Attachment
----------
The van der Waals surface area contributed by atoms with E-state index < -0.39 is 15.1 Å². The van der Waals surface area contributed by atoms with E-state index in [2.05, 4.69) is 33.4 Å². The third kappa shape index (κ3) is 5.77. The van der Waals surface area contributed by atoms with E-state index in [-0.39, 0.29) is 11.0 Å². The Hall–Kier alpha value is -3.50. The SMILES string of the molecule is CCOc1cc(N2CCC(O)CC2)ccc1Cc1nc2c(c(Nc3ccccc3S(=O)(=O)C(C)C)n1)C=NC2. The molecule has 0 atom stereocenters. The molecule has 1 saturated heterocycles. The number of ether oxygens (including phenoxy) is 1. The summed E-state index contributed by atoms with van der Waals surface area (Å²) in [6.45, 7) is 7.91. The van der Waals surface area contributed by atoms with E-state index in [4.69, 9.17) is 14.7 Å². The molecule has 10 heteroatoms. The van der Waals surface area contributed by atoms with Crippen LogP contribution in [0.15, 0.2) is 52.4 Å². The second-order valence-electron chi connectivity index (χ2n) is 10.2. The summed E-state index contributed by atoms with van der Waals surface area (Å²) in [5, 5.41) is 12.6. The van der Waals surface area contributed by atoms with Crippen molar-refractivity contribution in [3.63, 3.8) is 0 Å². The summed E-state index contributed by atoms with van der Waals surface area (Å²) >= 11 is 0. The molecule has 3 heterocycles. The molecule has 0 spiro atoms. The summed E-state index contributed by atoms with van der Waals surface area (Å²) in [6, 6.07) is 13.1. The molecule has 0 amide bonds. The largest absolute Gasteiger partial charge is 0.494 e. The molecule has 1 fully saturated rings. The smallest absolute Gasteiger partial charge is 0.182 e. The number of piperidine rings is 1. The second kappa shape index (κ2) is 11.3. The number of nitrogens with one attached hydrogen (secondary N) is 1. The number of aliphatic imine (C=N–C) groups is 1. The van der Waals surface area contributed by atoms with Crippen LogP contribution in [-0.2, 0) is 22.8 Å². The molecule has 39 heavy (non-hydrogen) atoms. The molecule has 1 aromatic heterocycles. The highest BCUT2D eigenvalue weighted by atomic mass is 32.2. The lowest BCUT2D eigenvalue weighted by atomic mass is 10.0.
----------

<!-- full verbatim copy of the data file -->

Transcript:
The van der Waals surface area contributed by atoms with E-state index < -0.39 is 15.1 Å². The van der Waals surface area contributed by atoms with E-state index in [2.05, 4.69) is 33.4 Å². The third kappa shape index (κ3) is 5.77. The van der Waals surface area contributed by atoms with E-state index in [-0.39, 0.29) is 11.0 Å². The Hall–Kier alpha value is -3.50. The SMILES string of the molecule is CCOc1cc(N2CCC(O)CC2)ccc1Cc1nc2c(c(Nc3ccccc3S(=O)(=O)C(C)C)n1)C=NC2. The molecule has 0 atom stereocenters. The molecule has 1 saturated heterocycles. The number of ether oxygens (including phenoxy) is 1. The summed E-state index contributed by atoms with van der Waals surface area (Å²) in [6.45, 7) is 7.91. The van der Waals surface area contributed by atoms with E-state index in [4.69, 9.17) is 14.7 Å². The molecule has 10 heteroatoms. The van der Waals surface area contributed by atoms with Crippen LogP contribution in [0.15, 0.2) is 52.4 Å². The second-order valence-electron chi connectivity index (χ2n) is 10.2. The summed E-state index contributed by atoms with van der Waals surface area (Å²) in [5, 5.41) is 12.6. The van der Waals surface area contributed by atoms with Crippen molar-refractivity contribution in [3.63, 3.8) is 0 Å². The summed E-state index contributed by atoms with van der Waals surface area (Å²) >= 11 is 0. The molecule has 3 heterocycles. The molecule has 0 spiro atoms. The summed E-state index contributed by atoms with van der Waals surface area (Å²) in [6, 6.07) is 13.1. The molecule has 0 amide bonds. The largest absolute Gasteiger partial charge is 0.494 e. The molecule has 1 fully saturated rings. The smallest absolute Gasteiger partial charge is 0.182 e. The number of piperidine rings is 1. The second kappa shape index (κ2) is 11.3. The number of nitrogens with one attached hydrogen (secondary N) is 1. The number of aliphatic imine (C=N–C) groups is 1. The van der Waals surface area contributed by atoms with Crippen LogP contribution in [-0.2, 0) is 22.8 Å². The molecule has 39 heavy (non-hydrogen) atoms. The molecule has 1 aromatic heterocycles. The highest BCUT2D eigenvalue weighted by atomic mass is 32.2. The lowest BCUT2D eigenvalue weighted by atomic mass is 10.0.